With a state-mandated July 1 deadline looming, Forest Park is still in the early stages of negotiations that will determine the future of its dispatch center for emergency services.

Village Administrator Tim Gillian said Monday the village is in talks to possibly join the West Suburban Consolidated Dispatch Center (WESCOM), which oversees emergency requests for Oak Park, River Forest, Park Ridge and Elmwood Park. Previously, the village had also looked into joining with North Riverside, which will soon combine their operations with Brookfield and Riverside.

But Forest Park already has partnership agreements with Oak Park and River Forest, and they share a majority of boundaries with those village, Gillian said, in discussing reasons for joining WESCOM.

“Clearly, WESCOM offers the best option,” Gillian said. “We already work very closely with both communities.”

But Forest Park is still in the preliminary stages for a possible deal, Gillian said. So far, the village has not seen any hard numbers on what it will end up costing them.

And the village isn’t particularly happy with having to make that choice.

“There’s a lot of hesitation,” Gillian said. “If this wasn’t state-mandated we wouldn’t be doing it.”

Gillian doesn’t think consolidating emergency dispatch services will save the village money. More likely, he said, it will cost the village more.

Gov. Bruce Rauner signed the consolidated dispatch law on June 29, 2015, after it was passed by the Illinois General Assembly last summer. The law requires towns throughout the state with populations of less than 25,000 to consolidate their dispatch operations by mid-2017 to reach that population number.

Forest Park Fire Chief Steve Glinke said his department will likely play a small role in the decision. Largely, he said, coming up with an agreement for shared services will fall on the shoulders of Police Chief Tom Aftanas and Gillian.

Aftanas was unavailable for comment Monday.

At the end of the day, Glinke said he only hopes that the quality of services won’t be reduced and that at some point in the future the village will see savings through a partnership.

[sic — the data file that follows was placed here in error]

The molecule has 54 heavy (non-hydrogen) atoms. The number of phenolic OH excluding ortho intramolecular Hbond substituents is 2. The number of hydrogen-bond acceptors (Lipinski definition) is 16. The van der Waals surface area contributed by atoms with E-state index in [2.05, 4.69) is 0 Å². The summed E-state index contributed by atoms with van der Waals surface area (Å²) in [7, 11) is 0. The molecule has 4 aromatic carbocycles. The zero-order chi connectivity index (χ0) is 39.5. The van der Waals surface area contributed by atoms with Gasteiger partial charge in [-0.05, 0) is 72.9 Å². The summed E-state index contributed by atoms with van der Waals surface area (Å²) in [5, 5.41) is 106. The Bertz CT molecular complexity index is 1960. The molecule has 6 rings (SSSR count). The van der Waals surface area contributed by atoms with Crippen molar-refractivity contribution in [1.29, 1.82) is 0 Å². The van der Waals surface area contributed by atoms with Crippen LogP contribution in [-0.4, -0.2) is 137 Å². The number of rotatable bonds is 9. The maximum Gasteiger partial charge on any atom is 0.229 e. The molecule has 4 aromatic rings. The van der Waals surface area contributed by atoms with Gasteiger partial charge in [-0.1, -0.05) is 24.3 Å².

“This one caught a lot of people by surprise,” Glinke said. “Everyone is questioning the motivation for it. But all we really care about on the fire side is making sure we have solid communication. That said, we’re happy with what we have now.”

Glinke added he thought it was a good idea for the village to look into consolidation, but he was wasn’t sure if he — or the village — would have supported a change if not for the mandate. 

“I think it’s our duty, as government, to look at all the options and see if you can improve services and save money [for taxpayers], but we don’t know what this will look like yet,” he said, expressing concern about the added pressure WESCOM would be under with the addition of Forest Park, as well as what Forest Park may end up on the hook for.

For example, he said, if WESCOM outgrows its dispatch center, currently located in River Forest, then Forest Park would be required to chip in for the creation of a new facility.

Gillian said the village is on track to meet the July 1 deadline to submit a plan for consolidation to the state. Because the deadline is a little over a month away, Gillian said he hopes to have numbers to present to the village soon.

What will happen to Forest Park’s current dispatchers is anyone’s guess, he said. He doesn’t know how many would be hired on by WESCOM if the village consolidates.

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